What none of this addresses, from the pros to the cons, is the emotional state yoga brings on. No one is denying that any yoga can help reduce blood pressure by reducing stress, improve mental health in the chronically depressed, and even improve sex drive (and probably in some ways sex in general – who hasn’t watched Cirque de Soleil and marveled at what they must be able to do in the bedroom?). But more so, while yoga has never made me more flexible (probably because I’ve never spent much time practicing) it has made me happy. Taking time to clear my mind and to encourage all the thoughts racing through my head to float away makes me feel good.
So there must be a happy medium.
My two cents? Like everything, moderation is key. Not in quantity but in quality. Make sure you’re not over-stretching or taking class from an instructor encouraging you to giraffe yourself out. Be aware that just because you might be getting pressure to bend more, flex more, or flatten more, do what you can (and if you’re in a class that is applying such pressure, I strongly recommend rethinking your instructor). Listen to your body (I know, that sounds cheesy, but you really can do it), seek out an instructor who has anatomical and a science-ish background (or at least someone who is educated about the way the body moves and works) and don’t offer more stress onto your body. I believe there is a lot to be said for the positive attributes of yoga and I’ve watched several friends have their lives changed for the better because of yoga.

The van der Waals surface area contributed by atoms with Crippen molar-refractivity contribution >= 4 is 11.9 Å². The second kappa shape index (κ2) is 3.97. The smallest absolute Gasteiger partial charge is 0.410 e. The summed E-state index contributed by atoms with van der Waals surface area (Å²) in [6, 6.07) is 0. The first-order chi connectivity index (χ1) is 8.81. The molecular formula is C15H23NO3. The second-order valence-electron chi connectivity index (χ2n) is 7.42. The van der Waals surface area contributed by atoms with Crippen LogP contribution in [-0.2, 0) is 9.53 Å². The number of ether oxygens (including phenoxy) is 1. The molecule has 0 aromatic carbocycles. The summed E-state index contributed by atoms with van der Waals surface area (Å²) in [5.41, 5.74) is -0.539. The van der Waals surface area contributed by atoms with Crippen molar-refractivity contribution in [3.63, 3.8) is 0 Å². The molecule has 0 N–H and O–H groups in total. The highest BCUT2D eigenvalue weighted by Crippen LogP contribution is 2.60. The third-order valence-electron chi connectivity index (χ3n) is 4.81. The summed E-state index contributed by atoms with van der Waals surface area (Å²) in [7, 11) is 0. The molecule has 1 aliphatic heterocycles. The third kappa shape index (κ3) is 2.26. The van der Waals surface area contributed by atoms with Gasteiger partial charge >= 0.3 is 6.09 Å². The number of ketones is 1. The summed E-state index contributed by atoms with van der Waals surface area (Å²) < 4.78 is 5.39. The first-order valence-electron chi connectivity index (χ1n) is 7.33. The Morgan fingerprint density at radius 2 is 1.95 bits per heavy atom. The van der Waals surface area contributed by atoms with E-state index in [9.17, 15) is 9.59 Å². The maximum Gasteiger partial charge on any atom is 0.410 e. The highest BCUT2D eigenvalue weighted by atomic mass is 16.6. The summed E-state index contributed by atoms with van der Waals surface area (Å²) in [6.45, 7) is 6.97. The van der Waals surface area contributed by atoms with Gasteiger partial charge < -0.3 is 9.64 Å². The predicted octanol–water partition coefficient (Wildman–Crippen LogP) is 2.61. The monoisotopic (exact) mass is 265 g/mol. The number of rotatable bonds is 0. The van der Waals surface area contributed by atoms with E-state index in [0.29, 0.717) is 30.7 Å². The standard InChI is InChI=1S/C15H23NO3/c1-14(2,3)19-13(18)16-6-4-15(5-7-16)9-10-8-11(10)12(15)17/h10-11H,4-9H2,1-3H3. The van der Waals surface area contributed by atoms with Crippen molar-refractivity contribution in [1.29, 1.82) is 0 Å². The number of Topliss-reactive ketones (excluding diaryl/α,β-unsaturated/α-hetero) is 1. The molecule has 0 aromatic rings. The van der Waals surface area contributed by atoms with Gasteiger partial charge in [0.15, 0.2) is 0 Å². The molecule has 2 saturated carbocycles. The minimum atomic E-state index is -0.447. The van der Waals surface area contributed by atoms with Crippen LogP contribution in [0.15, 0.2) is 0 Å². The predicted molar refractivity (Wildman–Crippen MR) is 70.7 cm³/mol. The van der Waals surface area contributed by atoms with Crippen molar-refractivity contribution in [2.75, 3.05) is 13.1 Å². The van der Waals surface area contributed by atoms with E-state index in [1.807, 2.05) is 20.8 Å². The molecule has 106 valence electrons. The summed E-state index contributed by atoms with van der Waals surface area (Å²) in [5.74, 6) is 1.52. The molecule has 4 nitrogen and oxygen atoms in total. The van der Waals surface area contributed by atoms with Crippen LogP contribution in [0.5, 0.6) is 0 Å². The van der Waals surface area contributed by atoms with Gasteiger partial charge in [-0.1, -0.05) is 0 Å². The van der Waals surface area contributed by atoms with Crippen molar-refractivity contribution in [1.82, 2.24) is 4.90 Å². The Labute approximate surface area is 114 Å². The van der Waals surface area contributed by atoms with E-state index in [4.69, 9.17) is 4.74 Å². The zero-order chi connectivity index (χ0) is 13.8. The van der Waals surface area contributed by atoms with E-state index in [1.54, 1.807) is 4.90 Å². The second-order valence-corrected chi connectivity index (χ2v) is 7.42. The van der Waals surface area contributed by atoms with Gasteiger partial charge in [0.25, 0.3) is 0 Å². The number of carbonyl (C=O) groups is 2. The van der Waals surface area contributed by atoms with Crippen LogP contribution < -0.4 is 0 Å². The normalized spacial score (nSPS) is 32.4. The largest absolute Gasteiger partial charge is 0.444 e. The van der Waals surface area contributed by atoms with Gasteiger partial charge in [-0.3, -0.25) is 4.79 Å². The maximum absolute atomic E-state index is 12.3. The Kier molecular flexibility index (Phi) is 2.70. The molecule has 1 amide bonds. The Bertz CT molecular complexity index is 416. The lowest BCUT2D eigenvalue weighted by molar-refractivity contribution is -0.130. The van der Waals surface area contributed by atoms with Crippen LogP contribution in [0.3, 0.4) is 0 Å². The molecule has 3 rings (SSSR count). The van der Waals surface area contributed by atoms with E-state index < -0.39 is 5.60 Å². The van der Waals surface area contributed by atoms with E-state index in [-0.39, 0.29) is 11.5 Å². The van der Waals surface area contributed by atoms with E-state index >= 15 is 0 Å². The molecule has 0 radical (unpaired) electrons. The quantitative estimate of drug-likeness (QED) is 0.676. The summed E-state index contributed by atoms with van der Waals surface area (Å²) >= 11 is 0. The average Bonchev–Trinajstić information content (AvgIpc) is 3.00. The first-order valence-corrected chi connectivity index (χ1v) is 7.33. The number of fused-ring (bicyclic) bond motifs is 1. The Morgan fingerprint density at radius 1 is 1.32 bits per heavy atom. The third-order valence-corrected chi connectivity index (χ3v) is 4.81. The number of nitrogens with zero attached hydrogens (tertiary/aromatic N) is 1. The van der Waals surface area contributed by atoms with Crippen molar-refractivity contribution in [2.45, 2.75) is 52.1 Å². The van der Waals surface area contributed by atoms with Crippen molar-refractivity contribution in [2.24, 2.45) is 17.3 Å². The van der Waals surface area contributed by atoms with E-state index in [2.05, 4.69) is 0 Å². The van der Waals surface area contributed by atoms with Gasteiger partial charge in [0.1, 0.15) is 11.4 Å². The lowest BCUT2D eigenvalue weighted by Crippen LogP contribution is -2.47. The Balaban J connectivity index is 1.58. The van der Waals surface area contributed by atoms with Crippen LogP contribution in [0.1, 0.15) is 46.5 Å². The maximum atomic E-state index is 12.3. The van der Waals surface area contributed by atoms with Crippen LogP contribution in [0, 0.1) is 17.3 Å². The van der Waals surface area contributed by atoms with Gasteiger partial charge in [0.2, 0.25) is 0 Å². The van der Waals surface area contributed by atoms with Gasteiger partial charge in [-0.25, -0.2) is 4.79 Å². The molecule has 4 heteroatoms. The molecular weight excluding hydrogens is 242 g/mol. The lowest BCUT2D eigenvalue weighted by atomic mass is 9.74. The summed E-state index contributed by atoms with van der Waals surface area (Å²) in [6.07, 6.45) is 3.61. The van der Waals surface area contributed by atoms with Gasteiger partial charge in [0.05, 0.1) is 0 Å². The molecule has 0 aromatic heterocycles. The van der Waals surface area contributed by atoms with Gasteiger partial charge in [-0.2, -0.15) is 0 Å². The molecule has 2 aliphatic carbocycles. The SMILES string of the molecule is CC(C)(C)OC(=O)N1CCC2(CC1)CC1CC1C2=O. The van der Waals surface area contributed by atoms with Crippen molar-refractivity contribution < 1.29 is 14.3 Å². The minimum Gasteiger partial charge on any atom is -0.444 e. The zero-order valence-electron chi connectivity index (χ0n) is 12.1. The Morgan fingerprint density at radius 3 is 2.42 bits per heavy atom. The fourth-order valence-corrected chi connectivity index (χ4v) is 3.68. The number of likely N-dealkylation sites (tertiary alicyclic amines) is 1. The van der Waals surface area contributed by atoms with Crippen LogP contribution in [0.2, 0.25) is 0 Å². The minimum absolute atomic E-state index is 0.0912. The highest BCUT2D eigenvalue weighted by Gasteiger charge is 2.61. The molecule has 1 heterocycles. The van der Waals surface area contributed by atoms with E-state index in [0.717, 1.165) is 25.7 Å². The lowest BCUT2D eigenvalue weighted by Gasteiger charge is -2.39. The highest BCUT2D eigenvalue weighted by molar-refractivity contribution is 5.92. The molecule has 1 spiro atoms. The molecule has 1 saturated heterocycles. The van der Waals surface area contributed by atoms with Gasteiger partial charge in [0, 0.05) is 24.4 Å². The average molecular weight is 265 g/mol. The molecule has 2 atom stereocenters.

Nothing is one size fits all when it comes to health and fitness. Not my thoughts on how to get to running, and not even Dr. Dad’s suggestions on everything under the sun. Everything is simply advice: you can take it or leave it, and it really is up to you to make decisions that are the best for yourself. I think one of the most interesting points of this debate are that students will blame teachers, and I bet teachers will blame students, for the injuries accrued by those who practice yoga. If you take responsibility for yourself, you’re in a far better place to assess any given situation and you’re less likely to get hurt. It’s okay to think critically about your body and exercise routines. Promise.